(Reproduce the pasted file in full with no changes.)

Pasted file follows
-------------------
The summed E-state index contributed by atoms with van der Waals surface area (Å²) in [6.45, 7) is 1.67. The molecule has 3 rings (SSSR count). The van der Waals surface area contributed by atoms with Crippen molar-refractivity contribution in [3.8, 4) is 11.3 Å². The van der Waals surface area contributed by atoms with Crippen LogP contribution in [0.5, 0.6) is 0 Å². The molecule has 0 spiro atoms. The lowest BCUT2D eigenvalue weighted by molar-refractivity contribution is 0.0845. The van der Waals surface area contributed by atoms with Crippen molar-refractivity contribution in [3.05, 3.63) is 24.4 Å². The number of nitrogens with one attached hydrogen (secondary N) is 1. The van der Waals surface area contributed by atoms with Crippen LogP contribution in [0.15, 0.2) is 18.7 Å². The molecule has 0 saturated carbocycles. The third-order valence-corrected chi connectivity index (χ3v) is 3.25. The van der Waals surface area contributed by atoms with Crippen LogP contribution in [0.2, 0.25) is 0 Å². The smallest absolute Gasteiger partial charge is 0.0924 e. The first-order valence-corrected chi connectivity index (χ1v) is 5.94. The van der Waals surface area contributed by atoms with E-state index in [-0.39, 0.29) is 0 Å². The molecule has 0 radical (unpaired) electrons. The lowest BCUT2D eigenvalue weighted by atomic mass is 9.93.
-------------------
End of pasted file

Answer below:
The summed E-state index contributed by atoms with van der Waals surface area (Å²) in [6.45, 7) is 1.67. The molecule has 3 rings (SSSR count). The van der Waals surface area contributed by atoms with Crippen molar-refractivity contribution in [3.8, 4) is 11.3 Å². The van der Waals surface area contributed by atoms with Crippen LogP contribution in [0.5, 0.6) is 0 Å². The molecule has 0 spiro atoms. The lowest BCUT2D eigenvalue weighted by molar-refractivity contribution is 0.0845. The van der Waals surface area contributed by atoms with Crippen molar-refractivity contribution in [3.05, 3.63) is 24.4 Å². The number of nitrogens with one attached hydrogen (secondary N) is 1. The van der Waals surface area contributed by atoms with Crippen LogP contribution in [0.15, 0.2) is 18.7 Å². The molecule has 0 saturated carbocycles. The third-order valence-corrected chi connectivity index (χ3v) is 3.25. The van der Waals surface area contributed by atoms with Crippen LogP contribution in [0.2, 0.25) is 0 Å². The smallest absolute Gasteiger partial charge is 0.0924 e. The first-order valence-corrected chi connectivity index (χ1v) is 5.94. The van der Waals surface area contributed by atoms with E-state index in [-0.39, 0.29) is 0 Å². The molecule has 0 radical (unpaired) electrons. The lowest BCUT2D eigenvalue weighted by atomic mass is 9.93.